Though you might be imagining a scene from The Walking Dead, zombie debt is a far scarier reality.
Zombie debt is a type of old debt that has fallen off your credit report, but someone is still trying to collect it. It’s usually a long-forgotten debt or one that has been written off as a bad debt by the original creditor.
You may think this debt is nothing to worry about until it suddenly rises from the grave one day.
How can zombie debt rise from the grave?
Usually, zombie debt occurs when an original creditor gives up on the debt and sells it to a collection agency.
That debt collection agency then tries to collect the debt, according to state and federal regulations.
Common reasons for zombie debt include:
- Debts that are already settled with a creditor
- Debts you do owe but forgot about
- Debts wiped out in a bankruptcy
- Fraudulent charges from identity theft
- Debts that have gone beyond the statute of limitations.
Do you have to pay zombie debt?
Whatever the reason for your zombie debt, do you really have to pay it? That will all depend on the circumstances.
If the debt has been written off by the original creditor and has passed the statute of limitations, you can’t be sued for payment. The problem is that most people are unaware of this and will simply pay up. However, if you make even one payment on this debt, it can be enough to resurrect it.
While you may not have to pay this debt, there could be benefits to doing so if it is genuinely your debt. One is that it removes the stress, another is that it can protect your credit score if it suddenly pops back up on your report.
Steps to take before handing over any money
Debt collection agencies can pile on the pressure when they call or email asking for repayment. Many people will panic and agree to pay, but make sure you step away and think carefully first. Take these steps below before you agree to pay anything.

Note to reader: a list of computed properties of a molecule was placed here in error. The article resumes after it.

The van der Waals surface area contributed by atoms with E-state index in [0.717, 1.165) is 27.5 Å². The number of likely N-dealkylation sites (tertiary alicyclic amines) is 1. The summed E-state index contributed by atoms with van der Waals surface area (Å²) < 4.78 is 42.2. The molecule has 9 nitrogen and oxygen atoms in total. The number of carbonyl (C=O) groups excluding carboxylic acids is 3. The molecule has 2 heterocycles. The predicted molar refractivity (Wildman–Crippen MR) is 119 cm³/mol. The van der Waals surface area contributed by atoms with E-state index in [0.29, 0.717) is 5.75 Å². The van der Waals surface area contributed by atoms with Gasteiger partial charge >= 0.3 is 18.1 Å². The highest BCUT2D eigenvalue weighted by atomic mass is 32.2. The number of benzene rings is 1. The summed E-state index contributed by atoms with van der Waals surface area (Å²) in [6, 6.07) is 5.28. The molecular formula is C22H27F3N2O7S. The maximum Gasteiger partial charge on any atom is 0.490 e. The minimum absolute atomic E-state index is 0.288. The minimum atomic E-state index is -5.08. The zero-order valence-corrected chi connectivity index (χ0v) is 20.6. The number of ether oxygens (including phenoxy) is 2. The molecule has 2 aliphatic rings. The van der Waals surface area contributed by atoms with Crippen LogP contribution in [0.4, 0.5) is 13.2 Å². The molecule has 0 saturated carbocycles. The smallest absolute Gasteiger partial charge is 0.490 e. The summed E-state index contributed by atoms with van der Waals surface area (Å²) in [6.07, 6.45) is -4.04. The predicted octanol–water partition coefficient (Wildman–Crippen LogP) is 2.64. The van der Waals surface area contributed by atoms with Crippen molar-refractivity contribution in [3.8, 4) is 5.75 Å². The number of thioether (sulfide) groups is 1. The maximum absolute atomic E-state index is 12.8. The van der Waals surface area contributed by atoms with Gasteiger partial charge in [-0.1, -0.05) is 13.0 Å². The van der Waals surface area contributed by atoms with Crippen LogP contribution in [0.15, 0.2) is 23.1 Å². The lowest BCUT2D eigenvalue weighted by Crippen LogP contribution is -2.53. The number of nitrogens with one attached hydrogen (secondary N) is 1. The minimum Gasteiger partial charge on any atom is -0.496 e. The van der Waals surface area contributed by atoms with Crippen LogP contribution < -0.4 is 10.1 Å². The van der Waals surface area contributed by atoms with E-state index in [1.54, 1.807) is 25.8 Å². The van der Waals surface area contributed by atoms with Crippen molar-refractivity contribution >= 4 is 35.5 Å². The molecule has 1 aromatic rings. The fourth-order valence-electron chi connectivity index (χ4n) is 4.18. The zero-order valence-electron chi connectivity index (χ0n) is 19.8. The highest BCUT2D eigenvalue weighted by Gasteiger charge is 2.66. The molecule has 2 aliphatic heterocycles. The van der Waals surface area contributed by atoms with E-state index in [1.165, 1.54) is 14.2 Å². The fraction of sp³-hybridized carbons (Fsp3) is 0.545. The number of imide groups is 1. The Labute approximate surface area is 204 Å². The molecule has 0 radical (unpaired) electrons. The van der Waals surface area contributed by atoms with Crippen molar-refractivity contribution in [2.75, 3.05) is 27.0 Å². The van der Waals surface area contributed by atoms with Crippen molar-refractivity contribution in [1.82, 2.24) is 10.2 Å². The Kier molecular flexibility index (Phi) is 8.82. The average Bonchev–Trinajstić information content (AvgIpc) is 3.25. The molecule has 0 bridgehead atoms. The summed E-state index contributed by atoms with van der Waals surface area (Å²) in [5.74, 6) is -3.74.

Dig through your records
Your first step should be to refer to your own records such as bank statements, invoices or debt payment agreements. Try to gather proof of payment, if applicable, and the date you first took out the credit.
All this evidence will help you determine whether you are liable to pay anything. It will act as your primary defense if you don’t owe the debt and contest it.
Check if the debt is past the statute of limitations
The statute of limitations is a time limit on how long a lender can attempt to collect a debt. In most U.S. states, it’s three-to-six years but it can be even shorter than this.
After the statute of limitations has passed, the debt is still considered valid, but you are no longer legally required to pay it.
As most people are unaware of this, debt collection agencies go after people in the hope that at least some of them will pay.
Ask for a debt validation letter
Before agreeing to anything, make sure you request a debt validation letter that clearly shows all the information the debt collector has on the debt.
This should outline everything about the debt, such as the amount owed, information on the original credit, and how much of the debt has been paid. This allows you to verify that it is your debt and it is still outstanding.
What are your options for dealing with zombie debt?
Your best plan of action will depend on the cause of the zombie debt.
- If you have already paid the debt, you can write a letter to the collections agency to ask them to stop contacting you. According to the Fair Debt Collections Practices Act, the agency must back off.
- If it’s not your debt, you can write a letter to challenge the debt, ideally within the first 30 days of the agency contacting you.
- If it is your debt and you can pay, it may be best to try and resolve the debt. This could be the best move to protect yourself against any damage to your credit score. If you go down this route and agree to pay the debt, make sure you get any payment agreement in writing before parting with your money.
- If you owe the debt but can’t pay it, the best course of action is to pursue debt relief options. For example credit counseling or even bankruptcy in some cases.
Whatever choice you make, the worst thing you can do is ignore zombie debt and hope it goes away. The best approach is to be proactive, get everything in writing, and seek legal advice where necessary.